## poincare oddyssee

Last time when I was in Göttingen I found a poster at the math department documenting an art science collaboration between mathematics professors William Thurston, Kazushi Ahara and Sadayoshi Kojima on one side and a team around clothing designer Issey Miyake, notably including chief designer Dai Fujiwara of Issey Miyake (here a link to a partial version of the poster, see also absnews article by Jenny Barchfield). A result of this collaboration is that the Issey Miyake Fall-Winter 2010-2011 ready-to-wear collection is inspired by the geometrization conjecture.

From the poster:

In the mid-October of 2009, Prof. Thurston showed us the detail drawings of the “8 Geometry Link models as Metaphor of the Universe” They inspired us to make the collection based on them, accompanying design study with rope and toile. Considering the body itself as the Universe, we have added our own interpretation of beauty to them. The new perception of the body shared by all the members of the team resulted in the discoveries of new lines and forms, which were then applied to textile, color and detail studies. Thus the new collection has taken shape steadily, revealing its whole picture eventually. To sum up the exchange with Prof. Thurston led us to find a completely new kind of beauty and embody it in clothing. This mission was, as it were, an odyssee to explore the Universe with infinite imaginations.

The geometrization conjecture roughly says (I am not an expert on this) that a three dimensional volume form without boundary (a two dimensional analog of such a form would be for example the surface form (i.e. the “skin”) of a ball or the surface form of a doughnut) can be decomposed into “pieces” which have one of 8 characteristic “geometric structures”, which means roughly that in a small neighbourhood of any such “piece” there is – out of only 8 characteristic ways – one specific way to measure length. A theorem states that any three dimensional (oriented) volume form without boundary can be obtained by cutting a “thick” (that is instead of a rope take a ribbon) link out of a three dimensional sphere. Thus you can characterize special types of three dimensional volume forms (here: “the pieces”) by assigning a link to them. This is – by what I understood sofar- why there are 8 links (or link models) on the poster – they characterize the 8 types of possible “pieces”, which built up three dimensional volume forms without boundary.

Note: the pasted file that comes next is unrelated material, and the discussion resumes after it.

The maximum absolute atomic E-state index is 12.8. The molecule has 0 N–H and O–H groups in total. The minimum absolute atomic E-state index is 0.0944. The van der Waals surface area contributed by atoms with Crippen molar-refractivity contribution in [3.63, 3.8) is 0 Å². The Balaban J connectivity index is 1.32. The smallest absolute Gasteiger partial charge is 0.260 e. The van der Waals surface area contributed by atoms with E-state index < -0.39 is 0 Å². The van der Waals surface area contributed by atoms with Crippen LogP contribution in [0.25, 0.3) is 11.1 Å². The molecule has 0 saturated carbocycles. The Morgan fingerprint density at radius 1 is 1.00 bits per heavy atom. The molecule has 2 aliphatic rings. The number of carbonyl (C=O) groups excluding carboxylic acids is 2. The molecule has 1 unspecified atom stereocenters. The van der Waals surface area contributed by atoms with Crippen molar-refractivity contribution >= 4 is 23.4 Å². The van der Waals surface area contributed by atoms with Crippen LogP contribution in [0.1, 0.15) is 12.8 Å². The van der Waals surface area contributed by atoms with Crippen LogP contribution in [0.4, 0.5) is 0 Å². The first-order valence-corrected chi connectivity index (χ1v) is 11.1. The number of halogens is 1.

Why do they call these 8 links “Metaphor of the Universe”? I can only make wild guesses, which sound rather like science fiction than science: Maybe if you imagine the space of the universe to be eventually such a three dimensional volume then by cutting it into pieces (may be along black hole horizons huh?!) and “measuring distances” (determine a metric) one could make deductions about the actual form of the universe? Or – reversely by making assumptions about the form of the universe (like e.g. that its space is a three sphere) one may get informations about what could be inside black holes…given that one finds all black holes…(this is just a funny joke).

But joking aside – I think they call it Metaphor of the Universe because these simple 8 links may be used to describe quite complicated things.

November 2nd, 2010 at 8:05 pm

Yeah let’s measure the Schwartszchildradius!